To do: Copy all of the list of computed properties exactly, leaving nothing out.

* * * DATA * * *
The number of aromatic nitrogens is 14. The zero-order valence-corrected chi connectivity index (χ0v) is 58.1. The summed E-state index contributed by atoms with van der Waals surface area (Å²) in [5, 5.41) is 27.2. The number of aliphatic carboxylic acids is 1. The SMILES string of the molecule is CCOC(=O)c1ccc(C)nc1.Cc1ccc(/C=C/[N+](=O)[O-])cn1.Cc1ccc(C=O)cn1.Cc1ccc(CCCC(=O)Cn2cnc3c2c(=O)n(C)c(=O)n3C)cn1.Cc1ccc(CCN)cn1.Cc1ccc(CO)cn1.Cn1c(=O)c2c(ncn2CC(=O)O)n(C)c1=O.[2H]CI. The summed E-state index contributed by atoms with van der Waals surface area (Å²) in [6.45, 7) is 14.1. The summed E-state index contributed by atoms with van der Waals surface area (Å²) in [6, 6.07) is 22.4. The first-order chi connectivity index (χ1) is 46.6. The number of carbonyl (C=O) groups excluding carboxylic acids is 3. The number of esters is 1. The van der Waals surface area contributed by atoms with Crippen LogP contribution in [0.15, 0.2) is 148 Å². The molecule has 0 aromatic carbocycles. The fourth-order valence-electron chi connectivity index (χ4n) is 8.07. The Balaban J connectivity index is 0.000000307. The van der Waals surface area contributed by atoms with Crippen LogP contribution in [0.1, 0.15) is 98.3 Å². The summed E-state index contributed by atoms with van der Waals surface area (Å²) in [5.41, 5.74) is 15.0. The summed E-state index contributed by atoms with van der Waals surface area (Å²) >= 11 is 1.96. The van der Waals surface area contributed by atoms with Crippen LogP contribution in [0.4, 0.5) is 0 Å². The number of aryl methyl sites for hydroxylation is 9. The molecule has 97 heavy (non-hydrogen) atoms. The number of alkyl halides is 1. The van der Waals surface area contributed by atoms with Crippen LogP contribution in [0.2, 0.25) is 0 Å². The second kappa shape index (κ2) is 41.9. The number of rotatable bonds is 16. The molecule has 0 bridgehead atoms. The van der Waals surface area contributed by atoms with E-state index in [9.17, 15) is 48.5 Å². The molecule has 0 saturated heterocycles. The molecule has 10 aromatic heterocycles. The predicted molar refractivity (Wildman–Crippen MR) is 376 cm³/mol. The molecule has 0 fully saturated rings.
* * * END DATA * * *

The number of aromatic nitrogens is 14. The zero-order valence-corrected chi connectivity index (χ0v) is 58.1. The summed E-state index contributed by atoms with van der Waals surface area (Å²) in [5, 5.41) is 27.2. The number of aliphatic carboxylic acids is 1. The SMILES string of the molecule is CCOC(=O)c1ccc(C)nc1.Cc1ccc(/C=C/[N+](=O)[O-])cn1.Cc1ccc(C=O)cn1.Cc1ccc(CCCC(=O)Cn2cnc3c2c(=O)n(C)c(=O)n3C)cn1.Cc1ccc(CCN)cn1.Cc1ccc(CO)cn1.Cn1c(=O)c2c(ncn2CC(=O)O)n(C)c1=O.[2H]CI. The summed E-state index contributed by atoms with van der Waals surface area (Å²) in [6.45, 7) is 14.1. The summed E-state index contributed by atoms with van der Waals surface area (Å²) in [6, 6.07) is 22.4. The first-order chi connectivity index (χ1) is 46.6. The number of carbonyl (C=O) groups excluding carboxylic acids is 3. The number of esters is 1. The van der Waals surface area contributed by atoms with Crippen LogP contribution in [0.15, 0.2) is 148 Å². The molecule has 0 aromatic carbocycles. The fourth-order valence-electron chi connectivity index (χ4n) is 8.07. The Balaban J connectivity index is 0.000000307. The van der Waals surface area contributed by atoms with Crippen LogP contribution in [0.1, 0.15) is 98.3 Å². The summed E-state index contributed by atoms with van der Waals surface area (Å²) in [5.41, 5.74) is 15.0. The summed E-state index contributed by atoms with van der Waals surface area (Å²) >= 11 is 1.96. The van der Waals surface area contributed by atoms with Crippen LogP contribution in [0.4, 0.5) is 0 Å². The number of aryl methyl sites for hydroxylation is 9. The molecule has 97 heavy (non-hydrogen) atoms. The number of alkyl halides is 1. The van der Waals surface area contributed by atoms with Crippen LogP contribution in [0.2, 0.25) is 0 Å². The second kappa shape index (κ2) is 41.9. The number of rotatable bonds is 16. The molecule has 0 bridgehead atoms. The van der Waals surface area contributed by atoms with E-state index in [9.17, 15) is 48.5 Å². The molecule has 0 saturated heterocycles. The molecule has 10 aromatic heterocycles. The predicted molar refractivity (Wildman–Crippen MR) is 376 cm³/mol. The molecule has 0 fully saturated rings.